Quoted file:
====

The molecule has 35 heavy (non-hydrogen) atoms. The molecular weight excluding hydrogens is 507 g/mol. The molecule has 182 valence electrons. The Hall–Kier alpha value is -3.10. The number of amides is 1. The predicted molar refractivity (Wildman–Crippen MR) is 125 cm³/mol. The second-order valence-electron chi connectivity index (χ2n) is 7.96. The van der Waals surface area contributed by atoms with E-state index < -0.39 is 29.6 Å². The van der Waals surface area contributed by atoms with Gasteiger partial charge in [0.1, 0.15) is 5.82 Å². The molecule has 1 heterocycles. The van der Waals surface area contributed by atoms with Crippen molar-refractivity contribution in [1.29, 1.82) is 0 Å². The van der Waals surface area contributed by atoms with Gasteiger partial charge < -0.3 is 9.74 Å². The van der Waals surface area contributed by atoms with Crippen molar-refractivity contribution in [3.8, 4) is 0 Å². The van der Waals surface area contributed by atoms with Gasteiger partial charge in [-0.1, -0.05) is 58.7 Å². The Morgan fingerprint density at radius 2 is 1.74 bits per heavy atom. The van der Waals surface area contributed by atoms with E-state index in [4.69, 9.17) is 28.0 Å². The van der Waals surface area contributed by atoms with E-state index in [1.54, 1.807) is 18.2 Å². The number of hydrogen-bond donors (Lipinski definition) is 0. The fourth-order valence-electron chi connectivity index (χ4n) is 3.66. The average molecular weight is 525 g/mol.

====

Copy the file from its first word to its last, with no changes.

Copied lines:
The molecule has 35 heavy (non-hydrogen) atoms. The molecular weight excluding hydrogens is 507 g/mol. The molecule has 182 valence electrons. The Hall–Kier alpha value is -3.10. The number of amides is 1. The predicted molar refractivity (Wildman–Crippen MR) is 125 cm³/mol. The second-order valence-electron chi connectivity index (χ2n) is 7.96. The van der Waals surface area contributed by atoms with E-state index < -0.39 is 29.6 Å². The van der Waals surface area contributed by atoms with Gasteiger partial charge in [0.1, 0.15) is 5.82 Å². The molecule has 1 heterocycles. The van der Waals surface area contributed by atoms with Crippen molar-refractivity contribution in [1.29, 1.82) is 0 Å². The van der Waals surface area contributed by atoms with Gasteiger partial charge < -0.3 is 9.74 Å². The van der Waals surface area contributed by atoms with Crippen molar-refractivity contribution in [3.8, 4) is 0 Å². The van der Waals surface area contributed by atoms with Gasteiger partial charge in [-0.1, -0.05) is 58.7 Å². The Morgan fingerprint density at radius 2 is 1.74 bits per heavy atom. The van der Waals surface area contributed by atoms with E-state index in [4.69, 9.17) is 28.0 Å². The van der Waals surface area contributed by atoms with E-state index in [1.54, 1.807) is 18.2 Å². The number of hydrogen-bond donors (Lipinski definition) is 0. The fourth-order valence-electron chi connectivity index (χ4n) is 3.66. The average molecular weight is 525 g/mol.